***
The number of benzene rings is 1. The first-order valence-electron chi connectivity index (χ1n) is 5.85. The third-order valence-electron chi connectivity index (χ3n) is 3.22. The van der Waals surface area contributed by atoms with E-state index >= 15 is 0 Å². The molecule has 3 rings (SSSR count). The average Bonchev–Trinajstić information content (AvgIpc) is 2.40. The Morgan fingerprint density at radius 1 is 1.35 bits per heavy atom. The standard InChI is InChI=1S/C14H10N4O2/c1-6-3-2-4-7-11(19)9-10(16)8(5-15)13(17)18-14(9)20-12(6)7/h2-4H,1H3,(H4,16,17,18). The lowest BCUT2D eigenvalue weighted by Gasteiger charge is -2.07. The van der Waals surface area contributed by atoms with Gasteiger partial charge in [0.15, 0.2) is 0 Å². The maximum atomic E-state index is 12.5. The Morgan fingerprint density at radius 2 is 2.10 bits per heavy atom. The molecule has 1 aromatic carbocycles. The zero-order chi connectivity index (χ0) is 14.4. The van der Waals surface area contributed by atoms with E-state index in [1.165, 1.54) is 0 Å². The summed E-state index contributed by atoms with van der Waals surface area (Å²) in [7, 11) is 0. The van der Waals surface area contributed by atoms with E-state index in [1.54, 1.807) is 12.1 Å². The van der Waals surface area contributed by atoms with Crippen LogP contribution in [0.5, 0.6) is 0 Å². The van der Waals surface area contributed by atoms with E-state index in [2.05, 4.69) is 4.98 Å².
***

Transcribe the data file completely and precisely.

The number of benzene rings is 1. The first-order valence-electron chi connectivity index (χ1n) is 5.85. The third-order valence-electron chi connectivity index (χ3n) is 3.22. The van der Waals surface area contributed by atoms with E-state index >= 15 is 0 Å². The molecule has 3 rings (SSSR count). The average Bonchev–Trinajstić information content (AvgIpc) is 2.40. The Morgan fingerprint density at radius 1 is 1.35 bits per heavy atom. The standard InChI is InChI=1S/C14H10N4O2/c1-6-3-2-4-7-11(19)9-10(16)8(5-15)13(17)18-14(9)20-12(6)7/h2-4H,1H3,(H4,16,17,18). The lowest BCUT2D eigenvalue weighted by Gasteiger charge is -2.07. The van der Waals surface area contributed by atoms with Gasteiger partial charge in [0.15, 0.2) is 0 Å². The maximum atomic E-state index is 12.5. The Morgan fingerprint density at radius 2 is 2.10 bits per heavy atom. The molecule has 1 aromatic carbocycles. The zero-order chi connectivity index (χ0) is 14.4. The van der Waals surface area contributed by atoms with E-state index in [1.165, 1.54) is 0 Å². The summed E-state index contributed by atoms with van der Waals surface area (Å²) in [7, 11) is 0. The van der Waals surface area contributed by atoms with E-state index in [1.54, 1.807) is 12.1 Å². The van der Waals surface area contributed by atoms with Crippen LogP contribution in [0.5, 0.6) is 0 Å². The van der Waals surface area contributed by atoms with E-state index in [2.05, 4.69) is 4.98 Å².